He too was a gift of Italy. The Chevalier de Guise brought him, as a peasant boy of seven, from Florence to France in 1646 “as a present” to his niece, La Grande Mademoiselle, who gave him work as an assistant in her kitchen (sousmarmiton). He annoyed his fellow servants by practicing the violin, but Mademoiselle recognized his talent, and provided him with an instructor. Soon he was playing in the royal band of twenty-four violins. Louis took a liking to him, and gave him a small ensemble to conduct. Through this little string orchestra he learned to conduct and to compose—dance music, songs, violin solos, cantatas, church music, thirty ballet suites, twenty operas. He became friendly with Molière, collaborated with him in several ballets, and composeddivertissements for some of Molière’s plays.

His success as a courtier rivaled his triumphs as a musician. In 1672, through Mme. de Montespan’s influence, he succeeded in acquiring a monopoly on opera in Paris. He found in Philippe Quinault a librettist who was also a poet. Together they produced a succession of operas that constituted a revolution in French music. Not only did these performances delight the court at Versailles, they brought the elite of Paris to the theater that had been built for Lully in the Rue St.-Honoré, and in such numbers that the street was blocked with carriages, and patrons in many cases had to get out and walk, often through mud, lest they miss Act One. Boileau frowned upon opera as an enervating effeminacy, 99 but the King granted a charter to the Académie de Musique (1672), and authorized “gentlemen and ladies to sing at the representations of the said Academy without derogation” to their rank. 100 Louis raised Lully to the nobility as a secretary to the king; other secretaries complained that this was too high a post for a musician; but Louis told Lully, “I have honored them, not you, by placing a man of genius among them.” 101 Everything prospered for Lully till 1687; then, while conducting, he accidentally struck his foot with the cane that he used as a baton; the wound, maltreated by a quack, developed gangrene, and the ebullient composer died at the. age of forty-eight. French opera still feels his influence.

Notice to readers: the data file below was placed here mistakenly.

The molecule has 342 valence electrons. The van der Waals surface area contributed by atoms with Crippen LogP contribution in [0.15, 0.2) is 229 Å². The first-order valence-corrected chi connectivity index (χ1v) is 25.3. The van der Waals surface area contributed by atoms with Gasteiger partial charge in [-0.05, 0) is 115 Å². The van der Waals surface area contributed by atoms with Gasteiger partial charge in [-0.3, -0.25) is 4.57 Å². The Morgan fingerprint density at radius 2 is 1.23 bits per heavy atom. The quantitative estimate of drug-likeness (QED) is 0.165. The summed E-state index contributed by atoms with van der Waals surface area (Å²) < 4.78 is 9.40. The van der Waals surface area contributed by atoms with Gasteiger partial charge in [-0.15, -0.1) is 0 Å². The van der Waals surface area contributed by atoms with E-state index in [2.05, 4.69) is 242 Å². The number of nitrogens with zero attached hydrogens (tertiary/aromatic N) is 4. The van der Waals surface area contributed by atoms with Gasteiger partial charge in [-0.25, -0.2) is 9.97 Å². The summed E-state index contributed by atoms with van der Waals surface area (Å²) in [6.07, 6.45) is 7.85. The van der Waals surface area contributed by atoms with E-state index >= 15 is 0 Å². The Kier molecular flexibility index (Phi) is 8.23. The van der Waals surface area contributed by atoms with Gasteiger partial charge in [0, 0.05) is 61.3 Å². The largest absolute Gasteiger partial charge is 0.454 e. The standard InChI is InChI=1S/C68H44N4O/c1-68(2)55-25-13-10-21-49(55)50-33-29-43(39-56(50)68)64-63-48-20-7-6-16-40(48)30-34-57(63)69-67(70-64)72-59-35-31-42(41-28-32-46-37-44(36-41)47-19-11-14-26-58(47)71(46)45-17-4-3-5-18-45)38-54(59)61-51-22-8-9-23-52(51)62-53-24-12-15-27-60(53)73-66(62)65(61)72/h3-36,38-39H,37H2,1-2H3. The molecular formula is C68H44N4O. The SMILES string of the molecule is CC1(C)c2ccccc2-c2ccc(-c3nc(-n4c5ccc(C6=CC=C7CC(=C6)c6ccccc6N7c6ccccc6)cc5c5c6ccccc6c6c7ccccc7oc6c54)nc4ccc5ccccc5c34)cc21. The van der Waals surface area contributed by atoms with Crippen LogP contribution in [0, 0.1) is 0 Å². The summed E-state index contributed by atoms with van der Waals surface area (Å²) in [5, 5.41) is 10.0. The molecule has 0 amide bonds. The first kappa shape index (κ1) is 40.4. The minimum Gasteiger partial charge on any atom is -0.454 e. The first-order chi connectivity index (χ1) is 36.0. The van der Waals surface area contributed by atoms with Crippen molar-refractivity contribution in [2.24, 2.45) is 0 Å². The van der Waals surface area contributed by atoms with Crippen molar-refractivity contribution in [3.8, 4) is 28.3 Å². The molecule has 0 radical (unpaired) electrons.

One more name survives from the music of that lordly reign. The Couperins were another case of heredity in art, contributing composers to France for two centuries, and ruling from 1650 to 1826 the great organ in the Church of St.-Gervais. François Couperin “le Grand” held that post for forty-eight years; he was also organiste du roi in the King’s chapel at Versailles, and was the most famous harpsichordist of the “great century.” His compositions for that instrument were closely studied by Johann Sebastian Bach; and his treatise L’Art de toucher le clavecin (the French name for the clavichord) influenced the great German’s Das wohltemperirte Clavier. Was music in the Couperin blood, or only in the Couperin home? Probably it is social, not biological, heredity that makes civilization.